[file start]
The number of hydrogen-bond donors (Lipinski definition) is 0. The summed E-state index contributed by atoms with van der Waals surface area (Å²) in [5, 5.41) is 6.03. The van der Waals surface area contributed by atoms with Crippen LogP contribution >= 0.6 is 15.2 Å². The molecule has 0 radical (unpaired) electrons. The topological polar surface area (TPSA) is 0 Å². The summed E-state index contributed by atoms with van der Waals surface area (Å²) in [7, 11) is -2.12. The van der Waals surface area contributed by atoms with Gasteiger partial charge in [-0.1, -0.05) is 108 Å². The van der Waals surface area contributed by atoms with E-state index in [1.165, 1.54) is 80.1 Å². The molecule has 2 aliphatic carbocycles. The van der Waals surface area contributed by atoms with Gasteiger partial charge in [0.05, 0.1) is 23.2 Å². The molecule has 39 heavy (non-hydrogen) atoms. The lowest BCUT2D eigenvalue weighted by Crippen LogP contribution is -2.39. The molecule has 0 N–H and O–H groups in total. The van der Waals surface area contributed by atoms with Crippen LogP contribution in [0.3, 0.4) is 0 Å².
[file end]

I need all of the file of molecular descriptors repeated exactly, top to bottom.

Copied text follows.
The number of hydrogen-bond donors (Lipinski definition) is 0. The summed E-state index contributed by atoms with van der Waals surface area (Å²) in [5, 5.41) is 6.03. The van der Waals surface area contributed by atoms with Crippen LogP contribution >= 0.6 is 15.2 Å². The molecule has 0 radical (unpaired) electrons. The topological polar surface area (TPSA) is 0 Å². The summed E-state index contributed by atoms with van der Waals surface area (Å²) in [7, 11) is -2.12. The van der Waals surface area contributed by atoms with Gasteiger partial charge in [-0.1, -0.05) is 108 Å². The van der Waals surface area contributed by atoms with E-state index in [1.165, 1.54) is 80.1 Å². The molecule has 2 aliphatic carbocycles. The van der Waals surface area contributed by atoms with Gasteiger partial charge in [0.05, 0.1) is 23.2 Å². The molecule has 39 heavy (non-hydrogen) atoms. The lowest BCUT2D eigenvalue weighted by Crippen LogP contribution is -2.39. The molecule has 0 N–H and O–H groups in total. The van der Waals surface area contributed by atoms with Crippen LogP contribution in [0.3, 0.4) is 0 Å².